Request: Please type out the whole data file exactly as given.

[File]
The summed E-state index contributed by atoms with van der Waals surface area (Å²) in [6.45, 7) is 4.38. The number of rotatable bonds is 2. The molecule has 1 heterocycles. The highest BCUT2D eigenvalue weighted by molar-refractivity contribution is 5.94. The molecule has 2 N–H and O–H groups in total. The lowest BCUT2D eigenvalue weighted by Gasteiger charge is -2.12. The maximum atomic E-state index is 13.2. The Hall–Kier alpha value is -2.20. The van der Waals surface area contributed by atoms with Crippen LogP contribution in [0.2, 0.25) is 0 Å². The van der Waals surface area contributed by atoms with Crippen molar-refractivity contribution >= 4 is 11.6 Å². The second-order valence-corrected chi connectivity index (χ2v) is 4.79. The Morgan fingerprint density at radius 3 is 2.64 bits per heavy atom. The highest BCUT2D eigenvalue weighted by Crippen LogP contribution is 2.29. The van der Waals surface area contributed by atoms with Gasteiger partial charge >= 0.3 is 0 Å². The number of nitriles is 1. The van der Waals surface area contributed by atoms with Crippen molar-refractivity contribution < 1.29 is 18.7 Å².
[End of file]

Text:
The summed E-state index contributed by atoms with van der Waals surface area (Å²) in [6.45, 7) is 4.38. The number of rotatable bonds is 2. The molecule has 1 heterocycles. The highest BCUT2D eigenvalue weighted by molar-refractivity contribution is 5.94. The molecule has 2 N–H and O–H groups in total. The lowest BCUT2D eigenvalue weighted by Gasteiger charge is -2.12. The maximum atomic E-state index is 13.2. The Hall–Kier alpha value is -2.20. The van der Waals surface area contributed by atoms with Crippen LogP contribution in [0.2, 0.25) is 0 Å². The van der Waals surface area contributed by atoms with Crippen molar-refractivity contribution >= 4 is 11.6 Å². The second-order valence-corrected chi connectivity index (χ2v) is 4.79. The Morgan fingerprint density at radius 3 is 2.64 bits per heavy atom. The highest BCUT2D eigenvalue weighted by Crippen LogP contribution is 2.29. The van der Waals surface area contributed by atoms with Gasteiger partial charge >= 0.3 is 0 Å². The number of nitriles is 1. The van der Waals surface area contributed by atoms with Crippen molar-refractivity contribution < 1.29 is 18.7 Å².